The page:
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Sukkah of Peace

     In our minds the sukkah is a seasonal structure, one that we rush to build in the few brief days between Yom Kippur and the beginning of the festival of Sukkot.  And the season we associate with both the holiday and the actual booth that we build is fall.  Agriculturally the theme of this Yom Tov is harvest, always a fall activity.  The way we decorate our sukkot is often fall themed as well – the pumpkins and gourds, the bales of hay, the chrysanthemums with their burnt autumn colors.  The weather is fall weather as well!  Cooler evenings, and sadly for us here in Baltimore, often rainy days and nights.  And it is during this fall season that our tradition demands of us – בסוכות תשבו שבעת ימים – in booths you will dwell for seven days.

     But there is another sukkah that tradition asks us to dwell in, a sukkah that is with us throughout the year, on a weekly basis.  It is not a physical structure – thank goodness!  I would not want to have to build and take down a sukkah every single week.  I have enough trouble doing it once a year!  Instead, this other sukkah is kind of spiritual structure, and part of our observance of Shabbat. Those of you who are familiar with the Friday night liturgy may remember the following lines that come from the Hashkiveinu prayer, which is said just before the amidah.  In that prayer we ask God ופרוש עלינו סוכת שלומך – may You, God, spread over us the Sukkah of Peace.  And the prayer concludes Blessed are You, Lord our God, הפורש סוכת שלום עלינו, the One Who spreads over us a Sukkah of Peace, and over all God’s people Israel, and over Jerusalem.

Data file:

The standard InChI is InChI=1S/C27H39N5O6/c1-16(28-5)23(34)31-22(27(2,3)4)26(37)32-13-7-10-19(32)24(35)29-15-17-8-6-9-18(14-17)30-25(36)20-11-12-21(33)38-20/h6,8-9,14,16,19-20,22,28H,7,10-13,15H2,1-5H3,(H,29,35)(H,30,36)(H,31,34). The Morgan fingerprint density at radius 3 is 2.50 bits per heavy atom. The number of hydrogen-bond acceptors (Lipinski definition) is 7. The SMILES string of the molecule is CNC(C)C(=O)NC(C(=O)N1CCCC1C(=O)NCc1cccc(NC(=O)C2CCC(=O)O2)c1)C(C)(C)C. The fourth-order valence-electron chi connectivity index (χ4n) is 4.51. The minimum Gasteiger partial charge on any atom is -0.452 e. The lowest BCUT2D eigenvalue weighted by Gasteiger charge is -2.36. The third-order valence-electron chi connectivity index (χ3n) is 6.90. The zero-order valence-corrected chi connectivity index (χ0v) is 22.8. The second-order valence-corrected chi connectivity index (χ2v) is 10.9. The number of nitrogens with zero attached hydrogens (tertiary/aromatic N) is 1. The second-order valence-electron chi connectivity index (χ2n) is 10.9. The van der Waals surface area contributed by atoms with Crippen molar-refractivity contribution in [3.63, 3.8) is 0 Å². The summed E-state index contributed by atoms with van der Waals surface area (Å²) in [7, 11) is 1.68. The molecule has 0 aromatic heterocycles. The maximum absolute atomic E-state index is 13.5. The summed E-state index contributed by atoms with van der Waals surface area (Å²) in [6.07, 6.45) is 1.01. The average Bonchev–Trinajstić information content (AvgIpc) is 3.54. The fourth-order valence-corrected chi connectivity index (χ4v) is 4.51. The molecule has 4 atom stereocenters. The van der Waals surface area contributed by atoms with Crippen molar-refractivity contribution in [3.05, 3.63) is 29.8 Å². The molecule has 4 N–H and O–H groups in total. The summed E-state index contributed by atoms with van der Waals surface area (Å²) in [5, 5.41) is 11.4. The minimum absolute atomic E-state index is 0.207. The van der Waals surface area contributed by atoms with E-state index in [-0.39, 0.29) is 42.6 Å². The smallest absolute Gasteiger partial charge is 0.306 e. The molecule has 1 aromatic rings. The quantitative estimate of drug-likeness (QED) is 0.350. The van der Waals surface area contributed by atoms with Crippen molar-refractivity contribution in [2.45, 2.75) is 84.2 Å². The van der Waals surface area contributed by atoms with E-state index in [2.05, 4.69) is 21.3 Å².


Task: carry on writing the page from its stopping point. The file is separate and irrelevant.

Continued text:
This is a lovely image, and I’ve always associated it with the peace of Shabbat.  That on at least one day of the week we can withdraw from the day to day struggles of living in the world, and we can surround ourselves with a sense of peace.  So in that sense Shabbat itself becomes a Sukkah of Peace into which we enter, and that Sukkah shields us from the outside world.

     But in building my sukkah this year, and thinking about this image of a Sukkah of Peace,  I realized there is something odd about this metaphor.  Some of you may know that the sukkah that Becky and I put up is extremely flimsy, to say the least.  A few years ago, on another rainy Sukkot holiday, during a storm, a strong wind took the entire sukkah, flipped it up into the air, right over the four foot high chain link fence at the back of our yard, and into the neighborhood catchment area.  On another occasion the wind, blowing in a different direction, slammed the sukkah into our house, denting our siding and bending a number of the sukkah poles – which are made out of metal.  Even this morning, without any serious wind, our poor sukkah looked as if it were about to topple over, the metal structure leaning, the canvas walls flapping and of course dripping wet.